What are the risks associated with intensification of glucose lowering in older people? And why is overtreatment for diabetes dangerous? These are the two important questions we should be asking ourselves following the results of phase II of the Freemantle Diabetes Study. The special features of diabetes in older adults, which have recently been comprehensively reviewed,demonstrate the frequently high complexity of illness and the multi-domain evaluation approach to diabetes care (Sinclair et al, 2015).
The Freemantle prospective cohort study, summarised in our Digest here, investigated the impact of baseline HbA1c (median 50 mmol/mol, 6.7%) on subsequent mortality in adults 75 years of age or older. Researchers foundthat after a median follow up of about 7 years, almost 41% of participants had died. Baseline HbA1c was significantly associated with increased mortality in all treatment groups studied: metformin alone when HbA1c was <48 mmol/mol (<6.5%; HR 2.63); sulpholylurea-based when HbA1c was 48 to 52 mmol/mol (6.5 to 6.9%; HR 2.49); and insulin-based when HbA1c was <53 mmol/mol (<7.0%; HR 2.22). The authors conclude that older people with diabetes may be overtreated based on lowered HbA1c measures and point out the adverse nature of this.
The evidence that tight HbA1c control, which was considered to be <53 mmol/mol (<7.0%), reduces macrovascular outcomes – the major cause of mortality in type 2 diabetes in middle-aged and older adults – is patchy (Boussageon et al, 2011)and recent clinical guidelines indicate HbA1c target levels of 53 to 59 mmol/mol (7.0 to 7.5%) to minimise hypoglycaemia and retain some microvascular benefit (Sinclair et al, 2012; American Diabetes Association, 2018). Recent US data suggest that up to about half of all older adults with diabetes may be overtreated, and this will be associated with hazardous consequences such as frequent hypoglycaemia and its related sequelae (Lipska et al, 2015).
Quite clearly, we need more observational and clinical trial evidence to better document these shortfalls of care. Evidence is also needed to inform clinicians of the most favourable HbA1c range for older people with varying functional categories, such as well functioning, frail or cognitively impaired (Dunning et al, 2014).
A recent retrospective cohort study has also raised the issue of high and low glycaemic thresholds and their associated risks in older people with diabetes (Forbes et al 2018). Data from The Health Improvement Network (THIN) database, which contains information from nearly 600 general practices in the UK (>50,000 people aged 70 years and over with type 1 or type 2 diabetes) have demonstrated an increase in all-cause mortality with both high (>64 mmol/l, >8.0%) and low (<42 mmol/mol, <6.0%) HbA1c levels. These findings point to glycaemic stability being a goal of hyperglycaemia treatment; something clinicians rarely consider important.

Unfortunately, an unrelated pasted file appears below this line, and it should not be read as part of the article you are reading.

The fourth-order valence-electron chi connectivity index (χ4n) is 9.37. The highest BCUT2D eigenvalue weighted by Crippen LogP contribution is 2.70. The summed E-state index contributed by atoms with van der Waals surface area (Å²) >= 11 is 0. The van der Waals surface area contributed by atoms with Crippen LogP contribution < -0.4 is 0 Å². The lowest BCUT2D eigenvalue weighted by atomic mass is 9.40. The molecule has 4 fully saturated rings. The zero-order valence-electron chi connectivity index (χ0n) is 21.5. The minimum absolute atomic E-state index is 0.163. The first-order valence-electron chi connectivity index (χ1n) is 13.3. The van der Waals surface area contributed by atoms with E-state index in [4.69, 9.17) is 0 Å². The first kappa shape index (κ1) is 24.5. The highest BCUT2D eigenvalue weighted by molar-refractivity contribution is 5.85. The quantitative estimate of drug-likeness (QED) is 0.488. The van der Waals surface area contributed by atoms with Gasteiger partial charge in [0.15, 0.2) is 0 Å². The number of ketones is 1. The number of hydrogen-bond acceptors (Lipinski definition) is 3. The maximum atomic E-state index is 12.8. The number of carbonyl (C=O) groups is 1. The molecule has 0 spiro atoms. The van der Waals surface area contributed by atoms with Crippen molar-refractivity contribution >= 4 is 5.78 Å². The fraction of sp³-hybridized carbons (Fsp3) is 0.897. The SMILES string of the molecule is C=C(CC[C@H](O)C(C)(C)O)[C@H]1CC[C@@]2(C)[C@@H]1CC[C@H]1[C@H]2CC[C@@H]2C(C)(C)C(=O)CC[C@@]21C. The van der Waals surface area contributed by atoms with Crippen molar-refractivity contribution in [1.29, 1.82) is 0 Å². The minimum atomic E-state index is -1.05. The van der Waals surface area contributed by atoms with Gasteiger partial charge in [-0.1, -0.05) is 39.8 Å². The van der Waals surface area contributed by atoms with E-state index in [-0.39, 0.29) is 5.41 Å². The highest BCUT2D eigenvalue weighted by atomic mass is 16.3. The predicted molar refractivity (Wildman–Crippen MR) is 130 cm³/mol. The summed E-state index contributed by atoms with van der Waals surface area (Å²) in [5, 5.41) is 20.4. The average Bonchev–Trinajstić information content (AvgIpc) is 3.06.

Other factors, such as the presence of frailty in those with low HbA1c levels (Abdelhafiz and Sinclair, 2015), may also influence the risk of mortality in older people with diabetes. Further studies examining mortality risk at both ends of the glycaemic spectrum are therefore necessary to gain a better understanding of influential factors.
Abdelhafiz AH, Sinclair AJ (2015) Low HbA1c and increased mortality risk – is frailty a confounding factor? Aging Dis 6: 262-70
American Diabetes Association (2018) 11. Older Adults: Standards of Medical Care in Diabetes-2018. Diabetes Care 41(Suppl 1): S119-S125
Boussageon R, Bejan-Angoulvant T, Saadatian-Elahi M et al (2011) Effect of intensive glucose lowering treatment on all cause mortality, cardiovascular death, and microvascular events in type 2 diabetes: meta-analysis of randomised controlled trials. BMJ 343: d4169
Dunning T, Sinclair A, Colagiuri S (2014) New IDF Guideline for managing type 2 diabetes in older people. Diabetes Res Clin Pract 103: 538-40
Forbes A, Murrells T, Mulnier H, Sinclair AJ (2018) Mean HbA1c, HbA1c variability, and mortality in people with diabetes aged 70 years and older: a retrospective cohort study. Lancet Diabetes Endocrinol 6: 476-486
Lipska KJ, Ross JS, Miao Y et al (2015) Potential overtreatment of diabetes mellitus in older adults with tight glycemic control. JAMA Intern Med 175: 356-62
Sinclair A, Dunning T, Rodriguez-Mañas L (2015) Diabetes in older people: new insights and remaining challenges. Lancet Diabetes Endocrinol 3: 275-85
Sinclair A, Morley JE, Rodriguez-Manas L et al (2012) Diabetes mellitus in older people: position statement on behalf of the International Association of Gerontology and Geriatrics (IAGG), the European Diabetes Working Party for Older People (EDWPOP), and the International Task Force of Experts in Diabetes. J Am Med Dir Assoc 13: 497-502
Vinod Patel highlights the growing evidence base that lifestyle interventions are effective, and encourages persistence even though they can be difficult.
25 May 2023